Strange things are happening at Biehl's Academy when this elite school opens its doors to a group of orphans and reform-school rejects, kids at the end of the system's tether. But the school is run by a peculiar set of rules by which every minute is regimented and controlled. The children soon suspect that they are guinea pigs in a bizarre social experiment, and that their only hope of escape is to break through a dangerous threshold of time and space. Peter Høeg's "brilliant" and dystopian Borderliners is a "uniquely philosophical thriller" (Boston Sunday Globe) and a haunting story of childhood travail and hope.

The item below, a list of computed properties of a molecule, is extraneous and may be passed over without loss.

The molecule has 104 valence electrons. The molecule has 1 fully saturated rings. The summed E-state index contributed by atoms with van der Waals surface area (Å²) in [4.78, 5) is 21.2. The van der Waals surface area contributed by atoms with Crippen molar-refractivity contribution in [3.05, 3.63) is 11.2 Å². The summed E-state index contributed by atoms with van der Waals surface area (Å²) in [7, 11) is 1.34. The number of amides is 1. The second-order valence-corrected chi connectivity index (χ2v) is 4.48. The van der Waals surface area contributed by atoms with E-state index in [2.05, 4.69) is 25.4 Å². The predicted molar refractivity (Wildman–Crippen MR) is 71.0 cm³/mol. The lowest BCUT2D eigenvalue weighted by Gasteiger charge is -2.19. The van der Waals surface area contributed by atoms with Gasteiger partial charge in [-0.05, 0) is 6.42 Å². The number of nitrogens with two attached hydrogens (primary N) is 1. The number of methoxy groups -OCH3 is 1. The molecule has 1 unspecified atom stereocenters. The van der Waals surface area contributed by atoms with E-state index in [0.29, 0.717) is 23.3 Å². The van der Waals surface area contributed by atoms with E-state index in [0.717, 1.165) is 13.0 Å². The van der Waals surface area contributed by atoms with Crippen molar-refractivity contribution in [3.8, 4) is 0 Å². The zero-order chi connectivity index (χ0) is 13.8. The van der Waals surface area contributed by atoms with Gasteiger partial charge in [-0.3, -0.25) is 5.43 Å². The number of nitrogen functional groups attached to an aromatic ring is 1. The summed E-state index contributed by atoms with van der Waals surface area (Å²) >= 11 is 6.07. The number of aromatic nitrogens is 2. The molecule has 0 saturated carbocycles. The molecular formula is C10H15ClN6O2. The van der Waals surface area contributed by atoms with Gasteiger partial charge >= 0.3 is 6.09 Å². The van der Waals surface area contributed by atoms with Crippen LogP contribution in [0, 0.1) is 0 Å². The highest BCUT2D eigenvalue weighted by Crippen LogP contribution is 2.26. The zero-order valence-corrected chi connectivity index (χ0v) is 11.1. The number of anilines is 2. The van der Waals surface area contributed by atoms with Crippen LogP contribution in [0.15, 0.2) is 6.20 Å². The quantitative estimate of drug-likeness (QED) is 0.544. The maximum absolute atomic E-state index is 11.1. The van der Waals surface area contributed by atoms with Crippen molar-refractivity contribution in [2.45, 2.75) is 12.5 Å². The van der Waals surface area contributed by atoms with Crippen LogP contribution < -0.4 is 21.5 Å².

"Borderliners" is a willfully elliptical narrative that often tries the reader's patience. . . . These highly abstract soliloquies are apparently meant to add resonance to Peter's story, and to underscore one of the novel's central themes concerning the dehumanizing effects of science and the scientific method. Unfortunately they have another effect entirely: they weigh the story down, turning what might have been a deeply affecting story about a young boy's painful coming of age into a lugubrious and strangely impersonal allegory. -- New York Times